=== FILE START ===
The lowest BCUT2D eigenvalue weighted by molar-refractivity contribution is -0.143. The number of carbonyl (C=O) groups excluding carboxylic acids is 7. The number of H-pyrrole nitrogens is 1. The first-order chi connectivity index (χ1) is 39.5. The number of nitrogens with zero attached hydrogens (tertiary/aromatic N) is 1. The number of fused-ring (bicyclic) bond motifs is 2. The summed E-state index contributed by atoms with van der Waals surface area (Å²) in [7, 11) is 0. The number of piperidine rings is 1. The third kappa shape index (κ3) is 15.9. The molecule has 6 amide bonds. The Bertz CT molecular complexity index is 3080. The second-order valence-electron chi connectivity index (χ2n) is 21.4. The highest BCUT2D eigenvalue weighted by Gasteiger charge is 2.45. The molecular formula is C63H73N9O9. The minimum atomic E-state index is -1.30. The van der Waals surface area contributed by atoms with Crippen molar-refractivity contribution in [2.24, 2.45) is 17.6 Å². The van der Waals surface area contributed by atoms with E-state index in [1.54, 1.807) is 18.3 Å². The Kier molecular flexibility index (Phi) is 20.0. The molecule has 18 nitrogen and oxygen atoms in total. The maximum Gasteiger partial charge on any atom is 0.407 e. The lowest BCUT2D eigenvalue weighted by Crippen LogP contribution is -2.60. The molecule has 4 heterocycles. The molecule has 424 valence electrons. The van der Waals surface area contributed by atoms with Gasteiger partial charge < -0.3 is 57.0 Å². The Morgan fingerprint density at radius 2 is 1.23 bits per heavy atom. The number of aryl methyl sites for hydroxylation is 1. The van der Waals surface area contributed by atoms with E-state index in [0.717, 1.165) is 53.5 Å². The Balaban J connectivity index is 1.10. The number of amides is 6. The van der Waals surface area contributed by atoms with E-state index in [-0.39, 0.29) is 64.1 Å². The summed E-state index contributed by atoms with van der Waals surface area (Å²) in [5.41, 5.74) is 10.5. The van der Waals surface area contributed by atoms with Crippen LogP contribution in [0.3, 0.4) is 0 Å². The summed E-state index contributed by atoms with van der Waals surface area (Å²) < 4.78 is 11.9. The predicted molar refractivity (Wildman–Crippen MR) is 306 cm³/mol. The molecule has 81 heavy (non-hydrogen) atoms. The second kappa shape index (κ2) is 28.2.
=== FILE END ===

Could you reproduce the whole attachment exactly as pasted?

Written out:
The lowest BCUT2D eigenvalue weighted by molar-refractivity contribution is -0.143. The number of carbonyl (C=O) groups excluding carboxylic acids is 7. The number of H-pyrrole nitrogens is 1. The first-order chi connectivity index (χ1) is 39.5. The number of nitrogens with zero attached hydrogens (tertiary/aromatic N) is 1. The number of fused-ring (bicyclic) bond motifs is 2. The summed E-state index contributed by atoms with van der Waals surface area (Å²) in [7, 11) is 0. The number of piperidine rings is 1. The third kappa shape index (κ3) is 15.9. The molecule has 6 amide bonds. The Bertz CT molecular complexity index is 3080. The second-order valence-electron chi connectivity index (χ2n) is 21.4. The highest BCUT2D eigenvalue weighted by Gasteiger charge is 2.45. The molecular formula is C63H73N9O9. The minimum atomic E-state index is -1.30. The van der Waals surface area contributed by atoms with Crippen molar-refractivity contribution in [2.24, 2.45) is 17.6 Å². The van der Waals surface area contributed by atoms with E-state index in [1.54, 1.807) is 18.3 Å². The Kier molecular flexibility index (Phi) is 20.0. The molecule has 18 nitrogen and oxygen atoms in total. The maximum Gasteiger partial charge on any atom is 0.407 e. The lowest BCUT2D eigenvalue weighted by Crippen LogP contribution is -2.60. The molecule has 4 heterocycles. The molecule has 424 valence electrons. The van der Waals surface area contributed by atoms with Gasteiger partial charge < -0.3 is 57.0 Å². The Morgan fingerprint density at radius 2 is 1.23 bits per heavy atom. The number of aryl methyl sites for hydroxylation is 1. The van der Waals surface area contributed by atoms with E-state index in [0.717, 1.165) is 53.5 Å². The Balaban J connectivity index is 1.10. The number of amides is 6. The van der Waals surface area contributed by atoms with E-state index in [-0.39, 0.29) is 64.1 Å². The summed E-state index contributed by atoms with van der Waals surface area (Å²) in [5.41, 5.74) is 10.5. The van der Waals surface area contributed by atoms with Crippen LogP contribution in [0.3, 0.4) is 0 Å². The summed E-state index contributed by atoms with van der Waals surface area (Å²) < 4.78 is 11.9. The predicted molar refractivity (Wildman–Crippen MR) is 306 cm³/mol. The molecule has 81 heavy (non-hydrogen) atoms. The second kappa shape index (κ2) is 28.2.